Worldwide Hospice Palliative Care Alliance (WHPCA) Submission to the International Development Committee Inquiry. Submitted: May 12 2020
The WHPCA is a global alliance of members in over 100 countries. Our vision is a world with universal access to palliative care for those who need it. Palliative care is a crucial part of the COVID-19 response and alleviates COVID-related suffering. Now is the time to alleviate suffering by urgently supporting the scale-up of palliative care services in low and middle-income countries. We must then build back better so our health systems are resourced and equipped to care for the most vulnerable in our societies, including those with serious illness such as NCDS, HIV and dementia and those facing the end of life.
Detailed response to questions:
ISSUE 1: Palliative care is not being mainstreamed in development, humanitarian and health responses to COVID-19.
RESPONSE: MAINSTREAM PALLIATIVE CARE: Mainstream palliative care for all people of all ages as an essential part of development, humanitarian and health responses to COVID-19 with allocated budget, including as part of progress to Universal Health Coverage (UHC).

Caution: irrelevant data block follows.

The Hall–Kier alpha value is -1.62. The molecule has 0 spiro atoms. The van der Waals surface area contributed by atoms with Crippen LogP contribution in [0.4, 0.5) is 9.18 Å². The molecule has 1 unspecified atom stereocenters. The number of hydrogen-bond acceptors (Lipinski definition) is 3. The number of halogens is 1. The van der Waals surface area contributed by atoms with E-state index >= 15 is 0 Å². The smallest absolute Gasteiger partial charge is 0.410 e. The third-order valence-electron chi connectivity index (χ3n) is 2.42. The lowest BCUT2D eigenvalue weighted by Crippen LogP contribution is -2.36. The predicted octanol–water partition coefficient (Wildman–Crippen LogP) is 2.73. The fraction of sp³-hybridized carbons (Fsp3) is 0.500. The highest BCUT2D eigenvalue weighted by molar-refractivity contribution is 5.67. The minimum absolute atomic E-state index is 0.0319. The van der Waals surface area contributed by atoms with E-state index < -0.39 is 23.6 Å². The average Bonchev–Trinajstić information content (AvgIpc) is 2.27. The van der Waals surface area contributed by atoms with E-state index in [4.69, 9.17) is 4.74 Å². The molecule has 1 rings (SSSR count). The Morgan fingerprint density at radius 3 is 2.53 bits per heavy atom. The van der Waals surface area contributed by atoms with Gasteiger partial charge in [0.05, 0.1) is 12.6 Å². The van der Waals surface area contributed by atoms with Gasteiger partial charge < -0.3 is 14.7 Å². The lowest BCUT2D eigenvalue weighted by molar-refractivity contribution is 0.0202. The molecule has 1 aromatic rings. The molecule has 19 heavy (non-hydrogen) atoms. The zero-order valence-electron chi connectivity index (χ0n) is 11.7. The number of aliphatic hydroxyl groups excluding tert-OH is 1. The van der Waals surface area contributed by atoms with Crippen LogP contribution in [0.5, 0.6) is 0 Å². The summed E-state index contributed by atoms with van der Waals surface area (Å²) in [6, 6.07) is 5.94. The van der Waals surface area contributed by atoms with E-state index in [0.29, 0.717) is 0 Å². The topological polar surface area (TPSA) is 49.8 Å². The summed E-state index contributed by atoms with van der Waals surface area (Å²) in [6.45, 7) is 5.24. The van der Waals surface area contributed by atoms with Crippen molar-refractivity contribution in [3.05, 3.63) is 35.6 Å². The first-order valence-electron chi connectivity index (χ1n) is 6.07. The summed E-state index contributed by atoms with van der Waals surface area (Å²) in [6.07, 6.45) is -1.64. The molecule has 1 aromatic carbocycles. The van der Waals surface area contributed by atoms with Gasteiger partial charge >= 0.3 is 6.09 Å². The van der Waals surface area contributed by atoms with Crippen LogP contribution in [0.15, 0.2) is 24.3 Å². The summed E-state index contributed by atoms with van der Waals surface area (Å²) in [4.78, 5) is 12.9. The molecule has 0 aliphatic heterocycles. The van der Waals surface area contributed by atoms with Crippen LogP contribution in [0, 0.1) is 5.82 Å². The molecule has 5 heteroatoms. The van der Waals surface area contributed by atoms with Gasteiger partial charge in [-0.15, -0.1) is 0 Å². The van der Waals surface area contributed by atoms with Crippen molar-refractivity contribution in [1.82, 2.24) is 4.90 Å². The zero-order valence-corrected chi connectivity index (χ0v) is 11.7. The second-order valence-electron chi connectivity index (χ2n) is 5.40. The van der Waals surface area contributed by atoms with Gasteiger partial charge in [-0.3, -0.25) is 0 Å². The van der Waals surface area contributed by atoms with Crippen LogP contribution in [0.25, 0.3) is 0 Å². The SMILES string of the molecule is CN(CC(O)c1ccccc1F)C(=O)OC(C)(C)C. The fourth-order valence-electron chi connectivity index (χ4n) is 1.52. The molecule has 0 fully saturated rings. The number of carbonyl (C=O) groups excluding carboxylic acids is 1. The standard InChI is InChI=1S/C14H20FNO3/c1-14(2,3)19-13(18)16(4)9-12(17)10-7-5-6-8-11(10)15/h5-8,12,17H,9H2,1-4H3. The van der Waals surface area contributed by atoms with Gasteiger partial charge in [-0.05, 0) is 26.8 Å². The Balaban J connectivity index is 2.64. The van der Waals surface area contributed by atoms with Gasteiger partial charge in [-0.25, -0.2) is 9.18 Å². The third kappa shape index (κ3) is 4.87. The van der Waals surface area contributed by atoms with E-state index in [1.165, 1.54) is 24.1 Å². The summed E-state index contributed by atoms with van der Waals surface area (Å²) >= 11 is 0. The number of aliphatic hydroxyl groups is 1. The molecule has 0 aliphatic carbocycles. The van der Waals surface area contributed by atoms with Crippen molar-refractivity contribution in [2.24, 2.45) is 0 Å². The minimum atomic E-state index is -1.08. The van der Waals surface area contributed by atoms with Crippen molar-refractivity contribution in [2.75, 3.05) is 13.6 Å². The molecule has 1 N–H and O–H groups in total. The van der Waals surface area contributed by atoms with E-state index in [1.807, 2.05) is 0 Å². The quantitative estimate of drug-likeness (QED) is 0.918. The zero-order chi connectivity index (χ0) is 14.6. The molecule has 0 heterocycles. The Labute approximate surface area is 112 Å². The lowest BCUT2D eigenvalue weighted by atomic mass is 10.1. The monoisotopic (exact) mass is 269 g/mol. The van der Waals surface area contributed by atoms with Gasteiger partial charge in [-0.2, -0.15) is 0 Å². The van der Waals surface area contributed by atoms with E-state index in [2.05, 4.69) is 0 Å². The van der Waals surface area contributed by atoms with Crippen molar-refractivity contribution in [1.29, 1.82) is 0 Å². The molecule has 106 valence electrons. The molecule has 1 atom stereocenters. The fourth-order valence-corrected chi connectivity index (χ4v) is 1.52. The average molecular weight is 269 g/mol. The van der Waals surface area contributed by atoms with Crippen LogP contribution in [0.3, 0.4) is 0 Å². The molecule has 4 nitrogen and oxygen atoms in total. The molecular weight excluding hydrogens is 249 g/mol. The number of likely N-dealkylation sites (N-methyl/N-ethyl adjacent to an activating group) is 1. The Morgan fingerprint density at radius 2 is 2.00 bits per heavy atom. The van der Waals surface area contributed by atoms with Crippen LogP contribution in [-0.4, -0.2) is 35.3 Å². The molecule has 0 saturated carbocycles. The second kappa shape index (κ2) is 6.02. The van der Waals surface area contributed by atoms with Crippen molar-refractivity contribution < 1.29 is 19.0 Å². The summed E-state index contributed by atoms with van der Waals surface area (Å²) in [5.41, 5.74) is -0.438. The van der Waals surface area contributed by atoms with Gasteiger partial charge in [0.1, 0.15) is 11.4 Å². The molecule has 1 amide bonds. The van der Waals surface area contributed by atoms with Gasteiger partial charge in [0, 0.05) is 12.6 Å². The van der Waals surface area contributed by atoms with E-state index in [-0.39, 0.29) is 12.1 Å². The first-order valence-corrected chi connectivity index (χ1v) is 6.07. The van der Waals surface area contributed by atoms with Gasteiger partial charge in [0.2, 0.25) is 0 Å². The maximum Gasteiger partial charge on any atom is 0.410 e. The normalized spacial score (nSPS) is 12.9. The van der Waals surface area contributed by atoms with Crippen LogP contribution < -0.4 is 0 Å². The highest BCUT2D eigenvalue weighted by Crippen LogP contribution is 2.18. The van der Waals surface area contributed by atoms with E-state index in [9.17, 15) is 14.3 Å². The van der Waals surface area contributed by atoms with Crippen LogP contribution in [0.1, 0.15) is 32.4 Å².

Palliative care is an essential component of the COVID-19 response yet is rarely available,. In the majority of Low and Middle-income countries, health systems are not prepared or equipped to provide palliative care to those who will need it both as the direct and indirect result of COVID-19. Despite palliative care being an essential part of the continuum of UHC, it is rarely available. Before COVID-19, it was estimated that 61.5 million people needed palliative care yet less than 10% could access it. COVID-19 is likely to push this figure much higher. The effect of the long-term lack of mainstreaming of palliative care in development, humanitarian and global health interventions is dire for people who need this care. All efforts must be taken to reduce and prevent deaths, something that palliative care providers are seeking to do in their communities through prevention messaging at the household level and protection of people with existing palliative care needs. In parallel, addressing the suffering of those who will not recover from COVID-19 is a moral and ethical imperative.